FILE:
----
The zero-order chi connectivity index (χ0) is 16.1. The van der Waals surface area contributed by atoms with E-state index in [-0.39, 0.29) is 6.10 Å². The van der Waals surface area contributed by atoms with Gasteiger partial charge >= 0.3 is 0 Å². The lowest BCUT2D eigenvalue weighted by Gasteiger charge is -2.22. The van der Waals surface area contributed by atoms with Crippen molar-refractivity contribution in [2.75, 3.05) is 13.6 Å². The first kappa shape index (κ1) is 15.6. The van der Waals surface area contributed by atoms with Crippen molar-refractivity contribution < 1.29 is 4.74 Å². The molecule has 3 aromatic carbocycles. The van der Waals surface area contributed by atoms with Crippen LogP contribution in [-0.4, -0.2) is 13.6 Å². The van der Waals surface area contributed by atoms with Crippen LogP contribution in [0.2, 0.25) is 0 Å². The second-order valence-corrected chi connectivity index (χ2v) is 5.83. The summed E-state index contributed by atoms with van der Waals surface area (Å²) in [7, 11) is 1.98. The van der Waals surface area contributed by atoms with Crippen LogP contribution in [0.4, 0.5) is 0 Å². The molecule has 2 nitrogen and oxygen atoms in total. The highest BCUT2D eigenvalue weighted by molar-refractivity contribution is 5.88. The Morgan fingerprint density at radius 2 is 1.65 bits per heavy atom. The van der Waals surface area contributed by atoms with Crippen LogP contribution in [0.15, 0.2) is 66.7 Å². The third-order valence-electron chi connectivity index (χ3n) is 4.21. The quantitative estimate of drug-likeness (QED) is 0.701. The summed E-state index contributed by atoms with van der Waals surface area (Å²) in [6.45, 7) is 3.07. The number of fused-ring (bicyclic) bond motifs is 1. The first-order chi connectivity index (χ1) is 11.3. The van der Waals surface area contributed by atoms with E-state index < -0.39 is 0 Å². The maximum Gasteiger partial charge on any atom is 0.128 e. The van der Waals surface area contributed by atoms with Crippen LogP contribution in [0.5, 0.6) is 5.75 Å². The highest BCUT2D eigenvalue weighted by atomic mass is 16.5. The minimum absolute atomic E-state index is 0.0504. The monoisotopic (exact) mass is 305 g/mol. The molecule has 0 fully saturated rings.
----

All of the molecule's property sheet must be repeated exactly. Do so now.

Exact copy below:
The zero-order chi connectivity index (χ0) is 16.1. The van der Waals surface area contributed by atoms with E-state index in [-0.39, 0.29) is 6.10 Å². The van der Waals surface area contributed by atoms with Gasteiger partial charge >= 0.3 is 0 Å². The lowest BCUT2D eigenvalue weighted by Gasteiger charge is -2.22. The van der Waals surface area contributed by atoms with Crippen molar-refractivity contribution in [2.75, 3.05) is 13.6 Å². The first kappa shape index (κ1) is 15.6. The van der Waals surface area contributed by atoms with Crippen molar-refractivity contribution < 1.29 is 4.74 Å². The molecule has 3 aromatic carbocycles. The van der Waals surface area contributed by atoms with Crippen LogP contribution in [-0.4, -0.2) is 13.6 Å². The van der Waals surface area contributed by atoms with Crippen LogP contribution in [0.2, 0.25) is 0 Å². The second-order valence-corrected chi connectivity index (χ2v) is 5.83. The summed E-state index contributed by atoms with van der Waals surface area (Å²) in [7, 11) is 1.98. The van der Waals surface area contributed by atoms with Crippen LogP contribution in [0.4, 0.5) is 0 Å². The molecule has 2 nitrogen and oxygen atoms in total. The highest BCUT2D eigenvalue weighted by molar-refractivity contribution is 5.88. The Morgan fingerprint density at radius 2 is 1.65 bits per heavy atom. The van der Waals surface area contributed by atoms with Crippen LogP contribution in [0.15, 0.2) is 66.7 Å². The third-order valence-electron chi connectivity index (χ3n) is 4.21. The quantitative estimate of drug-likeness (QED) is 0.701. The summed E-state index contributed by atoms with van der Waals surface area (Å²) in [6.45, 7) is 3.07. The number of fused-ring (bicyclic) bond motifs is 1. The first-order chi connectivity index (χ1) is 11.3. The van der Waals surface area contributed by atoms with E-state index < -0.39 is 0 Å². The maximum Gasteiger partial charge on any atom is 0.128 e. The van der Waals surface area contributed by atoms with Crippen LogP contribution in [0.5, 0.6) is 5.75 Å². The highest BCUT2D eigenvalue weighted by atomic mass is 16.5. The minimum absolute atomic E-state index is 0.0504. The monoisotopic (exact) mass is 305 g/mol. The molecule has 0 fully saturated rings.